Cabinet approves central bank investing in equities

3_bot2Thailand’s central bank gained more flexibility in managing the country’s foreign reserves last week when the Cabinet approved legal changes to allow the Bank of Thailand to invest 3 to 4 percent of the reserves in foreign equities with the aim of mitigating currency risks and achieving higher returns on the funds.

Veerathai Santiprabhob, governor of the Bank of Thailand, said the measure was needed because currencies in advanced economies had become more volatile with their central banks’ adoption of quantitative easing policies. In quantitative easing, central banks purchase government or market securities to ease interest rates and increase the money supply.

Those policies were employed by many central banks in response to the global financial meltdown of 2008 and the weak recovery that followed. Both the United States Federal Reserve and the European Central Bank have been using quantitative easing.

Thailand’s international reserves currently stand at $110 billion. Veerathai said that the capital markets have proven they can be effective tools for managing risk, and with more investment choices the central bank can strengthen its risk management capabilities. He noted that central banks in China, Hong Kong and Malaysia have all turned to investing in capital markets to hedge against currency volatility and the policy has worked well in terms of stabilizing liquidity in those countries.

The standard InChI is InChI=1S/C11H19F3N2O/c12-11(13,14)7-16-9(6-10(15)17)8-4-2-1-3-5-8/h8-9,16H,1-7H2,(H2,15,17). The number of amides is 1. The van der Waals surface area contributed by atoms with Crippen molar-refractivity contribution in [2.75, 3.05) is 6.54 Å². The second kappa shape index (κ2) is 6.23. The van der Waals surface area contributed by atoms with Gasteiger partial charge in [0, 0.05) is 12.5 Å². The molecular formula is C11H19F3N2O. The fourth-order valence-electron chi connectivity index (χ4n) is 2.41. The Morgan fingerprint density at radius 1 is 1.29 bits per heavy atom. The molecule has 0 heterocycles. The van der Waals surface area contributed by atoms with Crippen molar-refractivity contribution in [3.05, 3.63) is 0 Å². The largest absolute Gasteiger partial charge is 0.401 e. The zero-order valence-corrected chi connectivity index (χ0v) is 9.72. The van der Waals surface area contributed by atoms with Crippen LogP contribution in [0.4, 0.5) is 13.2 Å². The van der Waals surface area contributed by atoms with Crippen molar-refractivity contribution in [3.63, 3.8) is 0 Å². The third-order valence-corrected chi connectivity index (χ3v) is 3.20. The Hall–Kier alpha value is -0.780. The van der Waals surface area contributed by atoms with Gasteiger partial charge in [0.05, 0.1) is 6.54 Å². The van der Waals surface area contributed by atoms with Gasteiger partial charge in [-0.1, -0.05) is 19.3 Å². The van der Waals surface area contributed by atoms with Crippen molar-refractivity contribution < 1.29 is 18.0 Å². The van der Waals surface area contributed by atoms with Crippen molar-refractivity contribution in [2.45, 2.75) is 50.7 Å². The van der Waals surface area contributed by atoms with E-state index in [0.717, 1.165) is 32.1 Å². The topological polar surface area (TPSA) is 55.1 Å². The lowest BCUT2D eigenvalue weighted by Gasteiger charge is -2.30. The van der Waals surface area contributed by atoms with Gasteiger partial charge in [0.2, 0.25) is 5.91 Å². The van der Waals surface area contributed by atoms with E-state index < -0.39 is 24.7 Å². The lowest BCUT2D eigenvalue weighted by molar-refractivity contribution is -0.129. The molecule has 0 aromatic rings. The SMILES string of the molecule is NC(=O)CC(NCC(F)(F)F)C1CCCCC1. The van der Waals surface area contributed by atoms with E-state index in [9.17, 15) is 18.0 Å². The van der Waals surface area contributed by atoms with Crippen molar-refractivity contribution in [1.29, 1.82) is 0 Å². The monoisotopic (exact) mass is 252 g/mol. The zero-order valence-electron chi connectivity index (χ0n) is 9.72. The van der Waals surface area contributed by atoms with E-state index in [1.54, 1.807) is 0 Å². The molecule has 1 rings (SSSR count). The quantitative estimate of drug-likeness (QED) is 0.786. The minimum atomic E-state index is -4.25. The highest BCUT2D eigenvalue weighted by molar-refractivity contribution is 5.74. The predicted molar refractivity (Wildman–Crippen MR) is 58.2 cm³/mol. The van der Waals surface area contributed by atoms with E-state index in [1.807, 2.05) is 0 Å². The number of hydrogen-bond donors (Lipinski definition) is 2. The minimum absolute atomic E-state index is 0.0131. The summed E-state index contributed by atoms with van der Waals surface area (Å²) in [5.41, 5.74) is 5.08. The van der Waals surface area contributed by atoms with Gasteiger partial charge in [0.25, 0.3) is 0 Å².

Prior to the change in the Bank of Thailand Act approved by the Cabinet, the central bank was allowed to buy and sell bonds, foreign currencies, gold and silver, and deposits at central banks and foreign commercial banks. The amendment to the Act still needs approval from the National Legislative Assembly, but passage is widely expected.

Once the legislature approves, the Bank can begin investing in securities. Veerathai said the investment in the capital market would be in equities and ETF (exchange-traded fund) indices. Such investments would be small, however, compared with those in bonds, he stressed. Initially, investment in equities would be around 3-4 percent of the international reserves.

In addition, Tongurai Limpiti,deputy governor for financial-institutions stability, said that the Bank of Thailand will being collaborating with other central banks in the region to promote local-currency settlements for trade and investment.

Earlier this month, the Bank of Thailand and the central bank of Malaysia appointed cross-currency dealers to act as clearing agents for the baht and the ringgit. The negotiations with other countries on similar arrangements are ongoing on, she said.